Zim Migrants Support Network rescues destitute Zimbabwe family in Durban


By Tulani J Ngwenya

Recently the Zimbabwe Migrants Network (ZiMSN) came to the rescue of a Durban based Zimbabwean family which had been evicted from their place of residence because they had failed to pay their rentals. The single mother and her four children had to brave the elements on the streets of Durban the night they were evicted.

The head of Department for Women and Children at the Zimbabwe Migrants Network, Ms Ruth Tafadzwa Nyamadzawo who is stationed in Durban quickly actioned a plan of rescue for the family by organizing a temporary place of residence for the family.

When this article was published, ZiMSN’s Ms Ruth Tafadzwa Nyamadzawo had started mobilizing support for the family’s wellbeing in the form of food, stationary and school uniforms for the children, blankets and also cash for rentals.

The Zimbabwe Migrants Network’s vision centers on offering assistance to migrants living in South Africa.

The organization envisions a society that values the diverse contributions of immigrants in the communities they live in to promote the enrichment of the migrants’ lives.

The organization was formed with the purpose of informing, educating and giving assistance to Zimbabwean nationals living in South Africa on issues surrounding their legal residence in the country.

This non-profit organization identifies and assists every migrant in need of assistance on issues pertaining to immigration, refugee rights, education, labour issues, domestic violence and counselling, access to health and legal assistance inside South Africa.

It also sets out to empower every Zimbabwean to fully participate in South African societies through community integration programs. It is under this mandate that the destitute family was given assistance by Zimbabwe Migrants Network.

Challenges facing Zimbabwean asylum seekers and refugees

The challenges facing Zimbabwean asylum seekers and refugees are significant but there are solutions like for instance the implementing of the Refugees Act.

The Refugees Act has been labelled ‘one of the most progressive in the world’ and provides a strong urban refugee protection system. If implemented properly, it can set an example for refugee protection.

Proper implementation means addressing the major challenges in the system and rooting out corruption and mismanagement.

The Department of Home Affairs in South Africa needs to demonstrate that it can implement the asylum regime in a lawful manner according to the Constitution and Refugees Act.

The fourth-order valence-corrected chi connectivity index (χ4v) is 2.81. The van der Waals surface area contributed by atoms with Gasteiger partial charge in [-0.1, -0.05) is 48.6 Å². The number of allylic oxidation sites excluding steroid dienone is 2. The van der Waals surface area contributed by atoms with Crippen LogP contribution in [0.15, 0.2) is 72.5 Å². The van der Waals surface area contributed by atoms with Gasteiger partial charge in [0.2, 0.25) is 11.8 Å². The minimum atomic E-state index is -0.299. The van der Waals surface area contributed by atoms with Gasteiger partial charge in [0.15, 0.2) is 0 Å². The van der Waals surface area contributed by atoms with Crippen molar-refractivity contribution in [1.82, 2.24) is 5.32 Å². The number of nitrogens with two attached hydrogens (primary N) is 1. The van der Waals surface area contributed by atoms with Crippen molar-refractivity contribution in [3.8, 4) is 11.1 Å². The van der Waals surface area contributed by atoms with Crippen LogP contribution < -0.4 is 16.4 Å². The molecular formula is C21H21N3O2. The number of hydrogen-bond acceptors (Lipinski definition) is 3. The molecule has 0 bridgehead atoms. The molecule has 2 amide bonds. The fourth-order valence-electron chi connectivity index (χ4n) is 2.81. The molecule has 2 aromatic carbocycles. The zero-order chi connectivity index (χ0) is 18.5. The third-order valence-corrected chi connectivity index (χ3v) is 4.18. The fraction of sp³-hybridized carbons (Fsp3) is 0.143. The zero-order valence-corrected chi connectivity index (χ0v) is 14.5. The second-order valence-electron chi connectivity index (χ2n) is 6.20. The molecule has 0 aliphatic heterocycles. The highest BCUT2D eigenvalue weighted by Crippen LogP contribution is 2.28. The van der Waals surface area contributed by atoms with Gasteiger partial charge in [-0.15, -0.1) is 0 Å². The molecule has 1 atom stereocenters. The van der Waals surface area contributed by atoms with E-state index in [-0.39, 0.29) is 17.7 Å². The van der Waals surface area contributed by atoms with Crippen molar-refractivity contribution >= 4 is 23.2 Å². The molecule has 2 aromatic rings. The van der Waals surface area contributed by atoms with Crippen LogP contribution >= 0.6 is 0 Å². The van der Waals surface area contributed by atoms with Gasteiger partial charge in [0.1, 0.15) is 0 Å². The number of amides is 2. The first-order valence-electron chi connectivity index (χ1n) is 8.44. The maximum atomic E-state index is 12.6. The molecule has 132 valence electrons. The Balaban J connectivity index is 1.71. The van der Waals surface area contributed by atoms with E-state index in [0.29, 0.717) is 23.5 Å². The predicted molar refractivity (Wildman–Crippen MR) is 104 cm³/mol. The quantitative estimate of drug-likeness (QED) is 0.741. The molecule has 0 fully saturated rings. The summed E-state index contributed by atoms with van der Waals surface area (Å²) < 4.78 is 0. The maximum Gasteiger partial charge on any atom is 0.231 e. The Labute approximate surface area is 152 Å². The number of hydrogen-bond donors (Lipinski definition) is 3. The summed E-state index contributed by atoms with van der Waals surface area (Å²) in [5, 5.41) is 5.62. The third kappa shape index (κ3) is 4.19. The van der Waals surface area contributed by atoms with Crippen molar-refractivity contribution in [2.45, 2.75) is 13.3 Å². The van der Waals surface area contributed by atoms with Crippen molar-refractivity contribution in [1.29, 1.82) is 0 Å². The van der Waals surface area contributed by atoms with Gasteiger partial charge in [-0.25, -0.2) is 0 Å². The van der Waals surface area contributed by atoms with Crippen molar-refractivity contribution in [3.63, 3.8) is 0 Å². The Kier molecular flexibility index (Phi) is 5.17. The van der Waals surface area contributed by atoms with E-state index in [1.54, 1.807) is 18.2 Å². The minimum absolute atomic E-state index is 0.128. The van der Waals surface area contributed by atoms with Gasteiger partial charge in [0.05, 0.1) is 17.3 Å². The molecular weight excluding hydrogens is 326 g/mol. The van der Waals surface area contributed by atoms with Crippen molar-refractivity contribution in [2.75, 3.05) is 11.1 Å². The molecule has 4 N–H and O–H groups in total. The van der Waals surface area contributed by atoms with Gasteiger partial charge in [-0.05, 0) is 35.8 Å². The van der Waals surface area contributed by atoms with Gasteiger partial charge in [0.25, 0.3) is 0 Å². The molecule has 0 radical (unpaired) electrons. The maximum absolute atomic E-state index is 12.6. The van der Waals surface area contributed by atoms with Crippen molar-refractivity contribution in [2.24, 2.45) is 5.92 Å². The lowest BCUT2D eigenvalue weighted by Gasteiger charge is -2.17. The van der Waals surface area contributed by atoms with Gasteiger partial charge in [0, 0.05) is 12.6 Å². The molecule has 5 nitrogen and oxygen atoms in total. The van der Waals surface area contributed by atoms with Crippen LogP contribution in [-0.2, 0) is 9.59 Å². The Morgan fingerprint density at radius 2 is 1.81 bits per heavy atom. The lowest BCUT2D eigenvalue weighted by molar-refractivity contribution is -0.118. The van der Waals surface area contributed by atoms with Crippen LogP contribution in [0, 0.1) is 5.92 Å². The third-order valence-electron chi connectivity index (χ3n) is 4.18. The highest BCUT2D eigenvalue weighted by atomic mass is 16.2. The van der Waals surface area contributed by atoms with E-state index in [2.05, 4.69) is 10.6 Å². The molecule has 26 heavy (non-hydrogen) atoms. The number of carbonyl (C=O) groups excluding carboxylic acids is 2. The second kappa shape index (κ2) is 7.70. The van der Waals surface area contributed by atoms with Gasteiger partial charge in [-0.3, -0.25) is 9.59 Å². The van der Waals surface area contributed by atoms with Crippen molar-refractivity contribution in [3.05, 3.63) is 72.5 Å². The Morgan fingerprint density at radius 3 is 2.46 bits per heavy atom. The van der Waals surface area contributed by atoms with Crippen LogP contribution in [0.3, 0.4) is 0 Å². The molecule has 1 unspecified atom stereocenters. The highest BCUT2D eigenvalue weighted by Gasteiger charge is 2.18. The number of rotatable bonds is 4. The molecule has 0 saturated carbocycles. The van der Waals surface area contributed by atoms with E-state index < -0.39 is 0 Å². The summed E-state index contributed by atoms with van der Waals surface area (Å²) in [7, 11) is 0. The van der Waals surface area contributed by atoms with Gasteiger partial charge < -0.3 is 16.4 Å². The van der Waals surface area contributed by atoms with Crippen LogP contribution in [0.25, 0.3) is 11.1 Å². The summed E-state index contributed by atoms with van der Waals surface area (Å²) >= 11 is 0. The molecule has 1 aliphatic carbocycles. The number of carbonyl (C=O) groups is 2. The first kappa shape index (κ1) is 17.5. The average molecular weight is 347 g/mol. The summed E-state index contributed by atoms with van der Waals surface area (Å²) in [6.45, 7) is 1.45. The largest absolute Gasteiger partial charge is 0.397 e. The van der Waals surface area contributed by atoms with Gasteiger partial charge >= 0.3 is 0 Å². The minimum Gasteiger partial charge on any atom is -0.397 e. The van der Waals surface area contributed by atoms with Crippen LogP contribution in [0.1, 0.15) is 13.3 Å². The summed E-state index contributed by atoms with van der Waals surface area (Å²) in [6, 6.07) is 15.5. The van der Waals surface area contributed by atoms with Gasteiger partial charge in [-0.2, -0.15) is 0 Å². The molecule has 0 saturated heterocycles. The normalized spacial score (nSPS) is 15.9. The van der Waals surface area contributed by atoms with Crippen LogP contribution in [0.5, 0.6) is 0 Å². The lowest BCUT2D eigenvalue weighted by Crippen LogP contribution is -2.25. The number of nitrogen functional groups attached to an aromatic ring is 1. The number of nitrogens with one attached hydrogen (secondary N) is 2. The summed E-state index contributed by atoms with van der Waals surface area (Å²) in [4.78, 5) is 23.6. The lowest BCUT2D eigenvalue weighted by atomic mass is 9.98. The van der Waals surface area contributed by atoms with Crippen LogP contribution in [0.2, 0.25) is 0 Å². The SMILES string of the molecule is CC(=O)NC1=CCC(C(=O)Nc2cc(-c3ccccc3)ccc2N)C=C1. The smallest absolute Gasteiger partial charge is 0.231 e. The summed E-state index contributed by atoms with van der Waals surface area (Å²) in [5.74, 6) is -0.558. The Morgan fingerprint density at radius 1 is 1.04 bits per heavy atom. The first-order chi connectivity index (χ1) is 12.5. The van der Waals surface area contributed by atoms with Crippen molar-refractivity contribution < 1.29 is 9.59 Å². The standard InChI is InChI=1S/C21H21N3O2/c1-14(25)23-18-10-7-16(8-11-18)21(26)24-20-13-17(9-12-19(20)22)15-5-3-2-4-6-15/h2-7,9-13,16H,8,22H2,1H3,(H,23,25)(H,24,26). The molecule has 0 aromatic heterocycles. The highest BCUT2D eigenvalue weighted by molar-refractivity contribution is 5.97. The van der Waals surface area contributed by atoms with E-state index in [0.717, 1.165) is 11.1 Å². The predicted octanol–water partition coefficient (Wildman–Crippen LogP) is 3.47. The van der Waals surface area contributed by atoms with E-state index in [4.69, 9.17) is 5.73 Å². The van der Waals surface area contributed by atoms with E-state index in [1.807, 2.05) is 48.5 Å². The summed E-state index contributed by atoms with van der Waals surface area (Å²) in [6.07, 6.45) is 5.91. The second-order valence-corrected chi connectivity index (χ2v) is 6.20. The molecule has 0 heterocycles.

Having a fair and efficient asylum system ensures that genuine refugees receive protection, and that those without asylum claims are processed appropriately and quickly.

Having a functioning asylum system is in the interests of both the South African state and Zimbabwean applicants themselves. The South African government also needs to implement an immigration regime that promotes development.

The Immigration Act, the legislation regulating regular immigration matters, does not allow for the legal migration of low to medium skilled migrants, in this case Zimbabweans.

This does not match the reality of migration in southern Africa, and many individuals who migrate for non-refugee reasons apply for asylum due to a lack of knowledge on the asylum system and a lack of other viable options.

As the National Development Plan has recognized, migration is likely to increase in South Africa and it should be harnessed to promote development rather.

Ruth Nyamadzawo study on child birth registration

The Department’s 2017 White Paper on International Migration also recognizes this imbalance, and calls for policy interventions to allow for carefully managed economic migration from neighboring countries like Zimbabwe, including regularization programme to provide permit options for undocumented Zimbabweans already in South Africa; the introduction of new visa options to cater to economic migrants in the region; and a stronger focus on employers who exploit undocumented migrants.

The introduction of these policies would lessen the burden on the asylum system and provide for a more effective asylum process focused on providing the international protection so many refugees require.

Currently Ms Ruth Tafadzwa Nyamadzawo is conducting a study on child birth registration and certificates for children whose parents do not hold valid travel documents in South Africa.

One of her aims is to identify children that have been affected by not possessing birth certificates and are not able to enroll at either preschool or primary school.

Thereafter she intends to find a policy that can assist such children to obtain the required documentation. Issues like these have seen many migrants’ children not attending school.

She is also looking into medical negligence cases that have affected women and their children where it led to either death or disability.

Her aim is to either lodge a case on their behalf or find ways to have them assisted in getting a disability grant. Hence the Zimbabwe Migrants Network has become an indispensable conduit through which Zimbabwean migrant problems are being addressed.

Contact reporter: Tulani Ngwenya on 071 557 5110.

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